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Rose Wellman

Rose Wellman is a postdoctoral researcher at the Mossavar-Rahmani Center for Iran and Persian Gulf Studies at Princeton University who specializes in Iran and the Middle East. Between 2007 and 2010, she conducted 15 months of ethnographic research in the Islamic Republic of Iran, including 10 months in a small town outside of Shiraz. She received her Ph.D. in Anthropology from the University of Virginia in May 2014 and her B.A. in Anthropology from Mount Holyoke College in 2005.

Wellman's current book project tentatively titled, Family, Shi'ism, and the Making of Post-Revolutionary Iran, examines how rural Iranian families with ties to the Islamic Revolution and Iran-Iraq war (here Basijis) endeavor to create and preserve ethical kin, town, and national relations through the mobilization of vital kinship substances such as blood and food. This work speaks, in different ways, to the anthropology of the kinship and relatedness, material religion, nation-making, and food. It contributes a much-needed, humanistic portrait of contemporary Shi’i Iranian sociality.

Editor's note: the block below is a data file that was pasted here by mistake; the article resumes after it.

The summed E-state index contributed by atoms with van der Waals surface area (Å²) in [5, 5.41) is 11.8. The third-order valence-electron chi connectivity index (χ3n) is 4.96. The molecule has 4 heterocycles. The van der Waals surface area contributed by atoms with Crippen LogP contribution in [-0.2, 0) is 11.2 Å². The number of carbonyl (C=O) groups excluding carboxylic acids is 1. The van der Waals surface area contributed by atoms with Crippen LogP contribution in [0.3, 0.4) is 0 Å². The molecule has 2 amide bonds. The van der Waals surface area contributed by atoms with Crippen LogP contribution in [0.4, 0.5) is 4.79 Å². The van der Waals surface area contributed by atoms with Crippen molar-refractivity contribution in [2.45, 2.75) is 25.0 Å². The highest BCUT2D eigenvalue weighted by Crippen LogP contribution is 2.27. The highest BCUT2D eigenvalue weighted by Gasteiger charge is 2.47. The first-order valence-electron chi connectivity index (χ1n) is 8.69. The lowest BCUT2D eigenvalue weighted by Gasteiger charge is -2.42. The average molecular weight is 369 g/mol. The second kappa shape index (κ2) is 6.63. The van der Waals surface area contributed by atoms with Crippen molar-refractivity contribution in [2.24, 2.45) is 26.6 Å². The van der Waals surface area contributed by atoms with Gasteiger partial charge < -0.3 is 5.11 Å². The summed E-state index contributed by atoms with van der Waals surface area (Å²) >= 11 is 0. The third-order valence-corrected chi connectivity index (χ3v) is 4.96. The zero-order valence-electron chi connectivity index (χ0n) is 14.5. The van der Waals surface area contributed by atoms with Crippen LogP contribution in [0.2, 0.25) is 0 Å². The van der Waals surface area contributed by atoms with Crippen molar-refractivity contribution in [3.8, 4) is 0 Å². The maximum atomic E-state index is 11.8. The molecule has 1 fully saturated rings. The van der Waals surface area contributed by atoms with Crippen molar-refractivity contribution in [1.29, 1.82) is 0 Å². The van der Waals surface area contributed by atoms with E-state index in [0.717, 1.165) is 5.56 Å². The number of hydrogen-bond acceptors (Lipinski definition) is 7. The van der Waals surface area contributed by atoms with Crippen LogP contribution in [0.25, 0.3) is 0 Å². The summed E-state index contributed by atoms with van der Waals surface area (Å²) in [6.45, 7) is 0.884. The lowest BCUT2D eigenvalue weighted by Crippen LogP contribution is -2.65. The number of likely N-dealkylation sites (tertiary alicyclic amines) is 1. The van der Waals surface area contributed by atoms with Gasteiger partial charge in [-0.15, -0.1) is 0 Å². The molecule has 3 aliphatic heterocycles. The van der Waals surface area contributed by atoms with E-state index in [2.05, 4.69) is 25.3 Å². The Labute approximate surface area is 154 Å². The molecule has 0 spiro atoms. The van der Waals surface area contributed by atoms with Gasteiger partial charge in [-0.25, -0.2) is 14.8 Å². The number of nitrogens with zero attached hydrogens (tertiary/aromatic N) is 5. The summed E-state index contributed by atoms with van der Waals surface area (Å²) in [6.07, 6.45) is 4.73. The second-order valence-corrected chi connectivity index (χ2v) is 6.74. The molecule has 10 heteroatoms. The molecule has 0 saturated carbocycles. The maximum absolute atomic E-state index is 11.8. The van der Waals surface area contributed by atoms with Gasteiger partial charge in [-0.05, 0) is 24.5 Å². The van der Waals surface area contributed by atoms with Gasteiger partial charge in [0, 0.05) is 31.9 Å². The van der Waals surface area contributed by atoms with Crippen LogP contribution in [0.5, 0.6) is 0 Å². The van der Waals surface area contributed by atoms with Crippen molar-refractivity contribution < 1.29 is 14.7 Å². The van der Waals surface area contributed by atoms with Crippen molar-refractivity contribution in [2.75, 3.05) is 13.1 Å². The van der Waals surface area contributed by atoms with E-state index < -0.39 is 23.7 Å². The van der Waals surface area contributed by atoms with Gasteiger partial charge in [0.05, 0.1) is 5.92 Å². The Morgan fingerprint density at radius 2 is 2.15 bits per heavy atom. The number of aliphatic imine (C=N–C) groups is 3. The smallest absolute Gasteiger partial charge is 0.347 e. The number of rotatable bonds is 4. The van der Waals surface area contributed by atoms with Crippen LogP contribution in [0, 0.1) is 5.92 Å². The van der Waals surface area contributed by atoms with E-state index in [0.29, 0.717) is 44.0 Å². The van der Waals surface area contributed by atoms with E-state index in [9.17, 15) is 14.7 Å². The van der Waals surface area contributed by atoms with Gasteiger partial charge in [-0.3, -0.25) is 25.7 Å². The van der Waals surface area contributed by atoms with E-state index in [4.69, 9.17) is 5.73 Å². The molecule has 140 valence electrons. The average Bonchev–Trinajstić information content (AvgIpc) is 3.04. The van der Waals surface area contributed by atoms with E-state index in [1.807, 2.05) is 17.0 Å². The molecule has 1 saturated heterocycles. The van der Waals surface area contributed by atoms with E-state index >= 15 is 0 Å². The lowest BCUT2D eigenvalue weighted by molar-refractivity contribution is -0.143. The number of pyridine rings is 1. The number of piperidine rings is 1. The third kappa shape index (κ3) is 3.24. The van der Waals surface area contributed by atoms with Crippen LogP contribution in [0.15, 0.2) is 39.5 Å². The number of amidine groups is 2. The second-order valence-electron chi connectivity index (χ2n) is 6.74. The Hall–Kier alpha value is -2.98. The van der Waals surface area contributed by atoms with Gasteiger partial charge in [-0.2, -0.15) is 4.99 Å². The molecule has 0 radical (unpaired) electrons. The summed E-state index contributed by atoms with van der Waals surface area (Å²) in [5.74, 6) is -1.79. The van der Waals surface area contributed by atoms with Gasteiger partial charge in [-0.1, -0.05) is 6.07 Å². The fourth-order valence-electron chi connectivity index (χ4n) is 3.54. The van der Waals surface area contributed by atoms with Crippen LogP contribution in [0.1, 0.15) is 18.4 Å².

In 2014, Rose received the distinguished Class of 1985 Fellowship for Creative Teaching Award at the University of Virginia. With Todne Thomas and Asiya Malik, she was additionally awarded a Wenner-Gren Workshop Grant for a conference and book project entitled, The Sacred Social: Investigations of Spiritual Kinship among the Abrahamic Faiths. Finally, Rose has received fieldwork and write-up support from the Charlotte W. Newcombe Foundation, the National Science Foundation, the Wenner-Gren, and the Iranian Heritage Foundation.

Research Interests: Sociocultural Anthropology; Kinship, Ethics, Food; Islam, Nation, Globalization, Iran and Persianate Societies, the Middle East


                                                             Profile at Princeton


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